The Marcin Wasilewski Trio's Polish jazz invades America
Polish pianist Marcin Wasilewski and his partners - bassist Slawomir Kurkiewicz and drummer Michal Miskiewicz - make up one of the most interesting trios on the ECM label at the moment. Originally known as the Simple Acoustic Trio, they're now named after the pianist - for reasons of convenience.
"It was the suggestion of the producer [and ECM label head] Manfred Eicher, to put my name as the band name, but nothing changed really between us," Wasilewski says. January is the group's second ECM release, following five hard-to-find, Poland-only discs and 2005's label debut, Trio. Devoted fans of Polish jazz, though, will know these three musicians quite well: They've backed trumpeter Tomasz Stanko since 2002, appearing on The Soul Of Things, Suspended Night and Lontano.
Stanko's influence weighs heavily on the band, although the lessons the've learned from him assisted in developing their own group identity. "We played many, many years together, so Stanko was very important for us, and still is, as a great artist and a great musician," Wasilewski says. "We had the opportunity to play a lot with him onstage, practicing by playing concerts, of course, which is the best and fastest way to be a better musician. It's almost the same but not the same, the music [we made] with him and as our own band. Of course, we use the same ways of improvising that we learned with him, but there's no trumpet and there's no Tomasz Stanko music."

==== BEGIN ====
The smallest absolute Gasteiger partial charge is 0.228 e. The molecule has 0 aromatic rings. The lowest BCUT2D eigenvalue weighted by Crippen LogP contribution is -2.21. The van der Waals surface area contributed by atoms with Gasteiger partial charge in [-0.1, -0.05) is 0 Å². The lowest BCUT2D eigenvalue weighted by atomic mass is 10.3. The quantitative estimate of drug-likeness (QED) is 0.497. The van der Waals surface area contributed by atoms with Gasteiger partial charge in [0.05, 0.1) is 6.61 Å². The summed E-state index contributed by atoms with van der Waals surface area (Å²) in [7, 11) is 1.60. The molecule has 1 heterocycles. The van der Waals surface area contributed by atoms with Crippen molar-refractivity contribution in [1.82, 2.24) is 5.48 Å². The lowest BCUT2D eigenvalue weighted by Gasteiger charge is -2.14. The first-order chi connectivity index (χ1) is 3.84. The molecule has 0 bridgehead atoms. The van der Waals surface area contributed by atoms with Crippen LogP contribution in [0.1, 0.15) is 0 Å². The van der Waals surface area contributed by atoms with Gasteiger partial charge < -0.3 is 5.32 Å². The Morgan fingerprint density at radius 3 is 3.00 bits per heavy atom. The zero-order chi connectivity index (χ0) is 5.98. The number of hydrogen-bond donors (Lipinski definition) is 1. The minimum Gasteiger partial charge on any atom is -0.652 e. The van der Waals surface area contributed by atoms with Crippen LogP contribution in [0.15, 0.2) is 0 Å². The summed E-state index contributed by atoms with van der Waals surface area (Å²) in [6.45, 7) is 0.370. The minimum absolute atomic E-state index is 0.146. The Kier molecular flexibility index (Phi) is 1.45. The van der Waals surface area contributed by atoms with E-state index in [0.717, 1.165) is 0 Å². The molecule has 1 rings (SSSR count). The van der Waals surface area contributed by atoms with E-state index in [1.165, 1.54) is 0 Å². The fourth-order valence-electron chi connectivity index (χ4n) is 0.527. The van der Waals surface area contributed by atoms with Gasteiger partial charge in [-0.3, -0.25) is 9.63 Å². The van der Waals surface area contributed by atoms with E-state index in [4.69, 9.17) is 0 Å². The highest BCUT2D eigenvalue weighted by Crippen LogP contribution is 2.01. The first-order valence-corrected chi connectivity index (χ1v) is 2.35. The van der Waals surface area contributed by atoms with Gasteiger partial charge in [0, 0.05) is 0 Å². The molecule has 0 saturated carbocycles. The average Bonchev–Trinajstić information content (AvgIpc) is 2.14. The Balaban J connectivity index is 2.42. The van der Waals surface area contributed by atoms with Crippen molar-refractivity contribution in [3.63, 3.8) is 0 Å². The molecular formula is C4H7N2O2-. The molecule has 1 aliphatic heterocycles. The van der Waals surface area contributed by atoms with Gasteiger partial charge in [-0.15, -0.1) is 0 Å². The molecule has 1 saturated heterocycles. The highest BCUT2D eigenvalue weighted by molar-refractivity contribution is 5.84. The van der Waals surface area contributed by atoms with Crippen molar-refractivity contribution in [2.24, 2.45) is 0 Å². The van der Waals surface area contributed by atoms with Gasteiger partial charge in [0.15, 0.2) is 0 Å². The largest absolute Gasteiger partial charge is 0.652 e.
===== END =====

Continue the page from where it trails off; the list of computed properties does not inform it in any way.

The quality Wasilewski and company share most strongly with their former boss is a meditative, almost somnambulistic approach to melody and rhythm. Their compositions drift slowly along, building like mist rising off the ground at midnight. The difference between European jazz and American jazz has been discussed at length in many venues, but January is a particularly crisp example, making melodic improvisation rather than muscular swing the point of the exercise. Does Wasilewsky think there's a fundamentally different approach to the question of swing in Europe?
"I think there is, but I don't know if it's good or bad," he says. "It doesn't matter, because now jazz is very international. Of course, it started being played in the States, it's original American music, but it's a mix of European culture - and European instruments, of course. There are some differences, of course, in the rhythmic approach, especially by black musicians. They're more focused on playing rhythm, which is very important when you play jazz. But at the same time, jazz is not only rhythm, so European players put a little bit of rubato tempo and more connection with classical roots and classical music. So I think it gives us a lot of interesting mixtures to connect to things."
Despite their somewhat restrained, archetypally European (not to say archetypally ECM) approach to jazz, the trio has a few surprises up their sleeves. One of the biggest is their version of Prince's "Diamonds And Pearls," which undergoes a thorough and revelatory transformation on January.
Why Prince? "It was a very spontaneous thing," Wasilewski says. "A couple of days before I left to record in New York, I bought the CD Diamonds And Pearls, thinking, 'Yeah, I remember this from the past.' So I put it on a tape recorder, and I was so excited to listen to this. I was dancing, packing my stuff, preparing some music notes, and I thought, 'Oh, maybe I'll play this melody.' I asked my sister, and she said to just learn the simple main melody. I added some chords, and on the second day of session, I said to Slawomir, 'Let's hear this song "Diamonds And Pearls,"' and Manfred asked, 'Do you have something else you want to do?' So we got it on the second take. We did the main theme, 'Okay, let's play solo on this chorus,' and it was done on the second take."